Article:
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what’s in a name ?

Cat Breed Name Origins

I didn’t even know that there were different cat breeds,” a man was recently overheard exclaiming. “i thought a cat was a cat… just different colors.” ignorant? Perhaps, but the fact is that while the general public can easily discern between a Dalmatian and a Dachshund, and can probably spew out a quick two dozen dog breeds, it is definitely the rare non-cat fancier who can name more than three cat breeds. siamese, Persian… and the list usually ends there. say “Maine Coon” and Joe Blow will think you are referring to some kind of raccoon. Mention Abyssinian and Jane smith will likely conjure images of some ancient Middle Eastern civilization. Even the Mini-Rex rabbit is probably more well-known than any Rex cat.

Oh, well, these folks just don,t know what they are missing, for the world of cat breeds definitely offers much in the way of beauty and intrigue. And it turns out like canines, there are dozens of cat breeds, some more popular than others, but each bringing something unique to the realm of cats… and something very special to those who have the pleasure of working with them.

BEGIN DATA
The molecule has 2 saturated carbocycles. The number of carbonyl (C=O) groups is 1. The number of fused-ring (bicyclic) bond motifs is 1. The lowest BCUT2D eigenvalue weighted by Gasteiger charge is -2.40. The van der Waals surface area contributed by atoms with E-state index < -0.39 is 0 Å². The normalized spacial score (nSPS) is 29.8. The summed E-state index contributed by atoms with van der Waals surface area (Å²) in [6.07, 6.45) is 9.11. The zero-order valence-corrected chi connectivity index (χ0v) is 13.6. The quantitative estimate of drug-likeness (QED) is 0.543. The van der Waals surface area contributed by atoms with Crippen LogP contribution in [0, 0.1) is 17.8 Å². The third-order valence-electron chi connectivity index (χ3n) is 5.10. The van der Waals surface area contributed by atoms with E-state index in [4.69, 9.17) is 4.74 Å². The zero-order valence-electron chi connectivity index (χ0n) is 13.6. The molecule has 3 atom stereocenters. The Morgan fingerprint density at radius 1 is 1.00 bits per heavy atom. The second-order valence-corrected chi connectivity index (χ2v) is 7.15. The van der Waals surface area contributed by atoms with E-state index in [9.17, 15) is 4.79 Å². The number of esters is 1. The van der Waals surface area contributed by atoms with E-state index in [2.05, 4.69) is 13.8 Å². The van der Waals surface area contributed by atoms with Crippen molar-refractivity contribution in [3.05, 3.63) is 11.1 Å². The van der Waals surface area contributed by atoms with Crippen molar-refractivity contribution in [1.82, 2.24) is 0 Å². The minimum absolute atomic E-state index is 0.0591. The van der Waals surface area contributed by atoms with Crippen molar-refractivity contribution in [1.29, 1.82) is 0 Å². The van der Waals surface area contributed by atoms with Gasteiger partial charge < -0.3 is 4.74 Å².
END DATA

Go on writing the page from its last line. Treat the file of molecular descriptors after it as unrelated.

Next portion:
Here’s a few :

Abyssinian : The cat breed called Abyssinian may or may not have been derived from cats that actually came from the region, but there can be no doubt that this animal reflects the exotic beauty and riches of ancient Abyssinia. Lithe and athletic, the Abyssinian is universally admired among cat enthusiasts, and definitely looks as if it is a direct descendant of the African wildcat. The Aby has large upright ears, a fine, thin neck, lion-like tail, and usually gold or green almondshaped eyes. it is a lively and intelligent breed that makes a very loyal companion.
Bengal : The name “Bengal” conjures images of the man-eating tigers of india, and while few Bengal breed cats have been known to eat anyone, they do have a definite look about them that suggests their wild forebears. This breed sports leopard-like spots that supposedly are engendered by actual wildcat ancestors. But the wildness is only coat-deep… underneath is a playful, trustworthy pet.
Burmese : The Burmese is a load, both physically and in the personality department. its hard musculature gives it a weight that is surprising considering its medium-sized appearance. Meanwhile, the breed is notoriously nutty… delighting in fun and games that many cats couldn’t imagine. its growing segment of fanciers greatly appreciate their cats’ playfulness, but most are initially drawn to the breed by its sheer beauty.

Himalayan : is there no end to the breeds of cats that are almost assuredly not from the lands for which they are named? The Himalayan is another of such breeds, actually a close relative of the Persian. The major distinguishing factor here is the Himalayan’s pointed coat, which run to blue, chocolate, seal, red and cream, tortie, lilac, and lynx versions. The Himalayan shares most of other attributes with the Persian, including its winning personality.